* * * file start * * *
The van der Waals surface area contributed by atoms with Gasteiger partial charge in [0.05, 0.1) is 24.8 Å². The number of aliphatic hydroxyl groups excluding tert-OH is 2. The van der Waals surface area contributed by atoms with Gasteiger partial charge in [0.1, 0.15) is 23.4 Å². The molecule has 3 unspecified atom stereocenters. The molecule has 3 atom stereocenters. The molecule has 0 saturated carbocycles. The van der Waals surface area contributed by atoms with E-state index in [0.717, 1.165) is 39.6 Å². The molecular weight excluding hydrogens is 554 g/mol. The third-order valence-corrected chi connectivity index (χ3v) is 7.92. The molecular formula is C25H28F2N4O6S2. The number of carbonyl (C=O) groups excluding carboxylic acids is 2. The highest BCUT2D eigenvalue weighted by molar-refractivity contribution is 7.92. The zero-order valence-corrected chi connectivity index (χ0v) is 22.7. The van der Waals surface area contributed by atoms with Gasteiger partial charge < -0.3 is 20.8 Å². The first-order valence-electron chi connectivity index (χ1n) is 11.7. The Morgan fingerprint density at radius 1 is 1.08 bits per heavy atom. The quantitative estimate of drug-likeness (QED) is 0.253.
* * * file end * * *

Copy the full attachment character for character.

The van der Waals surface area contributed by atoms with Gasteiger partial charge in [0.05, 0.1) is 24.8 Å². The number of aliphatic hydroxyl groups excluding tert-OH is 2. The van der Waals surface area contributed by atoms with Gasteiger partial charge in [0.1, 0.15) is 23.4 Å². The molecule has 3 unspecified atom stereocenters. The molecule has 3 atom stereocenters. The molecule has 0 saturated carbocycles. The van der Waals surface area contributed by atoms with E-state index in [0.717, 1.165) is 39.6 Å². The molecular weight excluding hydrogens is 554 g/mol. The third-order valence-corrected chi connectivity index (χ3v) is 7.92. The molecular formula is C25H28F2N4O6S2. The number of carbonyl (C=O) groups excluding carboxylic acids is 2. The highest BCUT2D eigenvalue weighted by molar-refractivity contribution is 7.92. The zero-order valence-corrected chi connectivity index (χ0v) is 22.7. The van der Waals surface area contributed by atoms with Gasteiger partial charge < -0.3 is 20.8 Å². The first-order valence-electron chi connectivity index (χ1n) is 11.7. The Morgan fingerprint density at radius 1 is 1.08 bits per heavy atom. The quantitative estimate of drug-likeness (QED) is 0.253.